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Chris Gayle could face more sexism allegations after latest interview

The Guardian logo The Guardian 21-05-2016 Ali Martin

Chris Gayle, the West Indies batsman, could face fresh allegations of sexism following lewd remarks made to a female journalist in an interview published by the Times this Saturday.

Gayle was widely condemned at the start of the year for asking the reporter Mel McLaughlin out on a date on live television when playing in Australia’s Big Bash League, saying: “Your eyes are beautiful, hopefully we can win this game and then we can have a drink after as well. Don’t blush, baby.”

And now speaking to Charlotte Edwardes, in an article published by the Times magazine, Gayle claims to have “a very, very big bat, the biggest in the wooooorld,” before adding: “You think you could lift it? You’d need two hands.”

Chris Gayle waves to the crowd as he celebrates the West Indies win over England in the final of the ICC World Twenty20 2016 in April. © AP Photo/Saurabh Das Chris Gayle waves to the crowd as he celebrates the West Indies win over England in the final of the ICC World Twenty20 2016 in April.

According to the piece, Gayle goes on to ask Edwardes how many black men she has “had” before inquiring as to whether she has ever had a “t’eesome”. He then asks Edwardes if she dyes her hair while flicking his eyes downwards, according to her account of the exchange.

Later on in the interview he says “women should have equality and they do have equality. They have more than equality. Women can do what they want. Jamaican women are very vocal. They will let you know what time is it, for sure.”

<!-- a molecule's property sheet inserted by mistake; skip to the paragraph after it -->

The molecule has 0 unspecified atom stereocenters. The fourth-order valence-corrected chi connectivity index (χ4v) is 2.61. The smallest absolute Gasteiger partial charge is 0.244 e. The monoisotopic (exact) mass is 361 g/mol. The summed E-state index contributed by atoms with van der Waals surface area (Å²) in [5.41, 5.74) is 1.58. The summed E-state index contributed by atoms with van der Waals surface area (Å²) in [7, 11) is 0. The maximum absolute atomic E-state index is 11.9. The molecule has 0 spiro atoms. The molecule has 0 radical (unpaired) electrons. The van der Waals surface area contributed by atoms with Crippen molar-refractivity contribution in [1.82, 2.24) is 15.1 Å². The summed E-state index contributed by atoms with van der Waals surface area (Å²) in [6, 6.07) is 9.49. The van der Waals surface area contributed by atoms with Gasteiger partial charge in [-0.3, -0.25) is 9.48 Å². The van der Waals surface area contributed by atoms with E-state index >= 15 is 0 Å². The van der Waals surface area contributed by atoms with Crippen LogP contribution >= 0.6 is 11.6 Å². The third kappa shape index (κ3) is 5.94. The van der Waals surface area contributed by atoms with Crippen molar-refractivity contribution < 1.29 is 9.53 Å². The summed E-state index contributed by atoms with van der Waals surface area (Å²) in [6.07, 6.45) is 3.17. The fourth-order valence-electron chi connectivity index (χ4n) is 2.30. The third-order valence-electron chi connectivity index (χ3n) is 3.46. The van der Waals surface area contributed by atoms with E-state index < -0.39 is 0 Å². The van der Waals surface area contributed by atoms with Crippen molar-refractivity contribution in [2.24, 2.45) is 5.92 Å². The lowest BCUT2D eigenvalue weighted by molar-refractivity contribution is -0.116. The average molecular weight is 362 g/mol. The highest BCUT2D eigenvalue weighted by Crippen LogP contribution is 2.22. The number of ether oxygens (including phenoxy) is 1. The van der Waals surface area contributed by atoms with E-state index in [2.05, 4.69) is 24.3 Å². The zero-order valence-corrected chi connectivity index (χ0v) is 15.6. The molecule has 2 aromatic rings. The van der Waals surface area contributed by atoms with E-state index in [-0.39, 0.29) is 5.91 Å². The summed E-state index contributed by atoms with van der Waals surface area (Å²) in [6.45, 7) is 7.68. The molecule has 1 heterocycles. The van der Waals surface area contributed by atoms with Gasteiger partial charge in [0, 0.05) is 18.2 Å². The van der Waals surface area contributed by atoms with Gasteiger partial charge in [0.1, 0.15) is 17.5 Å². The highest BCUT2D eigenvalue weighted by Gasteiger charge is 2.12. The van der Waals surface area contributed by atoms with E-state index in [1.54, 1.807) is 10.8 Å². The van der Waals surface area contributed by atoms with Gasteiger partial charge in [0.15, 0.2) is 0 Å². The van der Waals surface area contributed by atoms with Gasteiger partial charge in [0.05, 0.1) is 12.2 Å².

With Gayle warming to his equality theme, Edwardes asks about sharing domestic duties such as cooking and looking after a baby and he adds: “No, that OK. [With a baby] then she doesn’t have to [cook]. We can stop and buy a meal. If she’s working, then the couple share. First person home, cooks.”

Chris Gayle. © Getty Images Chris Gayle. But, he adds, “women should please their man. When he comes home, food is on the table. Serious. You ask your husband what he likes and then you make it.”

On homophobia, however, Gayle said: “The culture I grew up in, gays were negative. [But] people can do whatever they want. You can’t tell someone how to live their life. It’s a free world.”

Gayle, who was fined Aus$10,000 in January by his employers Melbourne Renegades for the exchange with McLaughlin, is due to play in England this summer for Somerset in the NatWest T20 Blast, his second time at the county following a brief three-match spell last year.

Somerset’s chief executive, Guy Lavender, who said Gayle’s comments in January were “completely inappropriate”, declined to comment when contacted by the Guardian on Friday, having not read the Times interview, but added: “Broadly speaking, when he was with us he was fantastic both in terms of activities on and off the pitch.”

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